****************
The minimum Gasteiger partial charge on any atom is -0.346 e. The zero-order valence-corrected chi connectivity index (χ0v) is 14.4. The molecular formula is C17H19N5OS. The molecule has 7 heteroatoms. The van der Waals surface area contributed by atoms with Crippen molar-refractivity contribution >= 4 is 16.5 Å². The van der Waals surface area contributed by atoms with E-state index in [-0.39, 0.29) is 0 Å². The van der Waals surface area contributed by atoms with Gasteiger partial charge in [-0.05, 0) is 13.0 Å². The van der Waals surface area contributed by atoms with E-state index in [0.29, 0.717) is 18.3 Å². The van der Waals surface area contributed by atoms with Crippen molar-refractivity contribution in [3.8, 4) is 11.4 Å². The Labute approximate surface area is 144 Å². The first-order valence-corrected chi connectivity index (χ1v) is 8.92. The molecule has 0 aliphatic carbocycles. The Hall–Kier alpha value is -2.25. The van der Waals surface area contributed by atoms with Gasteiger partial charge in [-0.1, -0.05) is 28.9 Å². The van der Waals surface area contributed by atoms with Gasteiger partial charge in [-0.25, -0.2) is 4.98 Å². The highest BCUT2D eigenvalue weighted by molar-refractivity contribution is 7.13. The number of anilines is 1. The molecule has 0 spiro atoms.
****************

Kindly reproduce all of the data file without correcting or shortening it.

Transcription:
The minimum Gasteiger partial charge on any atom is -0.346 e. The zero-order valence-corrected chi connectivity index (χ0v) is 14.4. The molecular formula is C17H19N5OS. The molecule has 7 heteroatoms. The van der Waals surface area contributed by atoms with Crippen molar-refractivity contribution >= 4 is 16.5 Å². The van der Waals surface area contributed by atoms with E-state index in [-0.39, 0.29) is 0 Å². The van der Waals surface area contributed by atoms with Gasteiger partial charge in [-0.05, 0) is 13.0 Å². The van der Waals surface area contributed by atoms with E-state index in [0.29, 0.717) is 18.3 Å². The van der Waals surface area contributed by atoms with Crippen molar-refractivity contribution in [3.8, 4) is 11.4 Å². The Labute approximate surface area is 144 Å². The first-order valence-corrected chi connectivity index (χ1v) is 8.92. The molecule has 0 aliphatic carbocycles. The Hall–Kier alpha value is -2.25. The van der Waals surface area contributed by atoms with Gasteiger partial charge in [-0.1, -0.05) is 28.9 Å². The van der Waals surface area contributed by atoms with Gasteiger partial charge in [-0.25, -0.2) is 4.98 Å². The highest BCUT2D eigenvalue weighted by molar-refractivity contribution is 7.13. The number of anilines is 1. The molecule has 0 spiro atoms.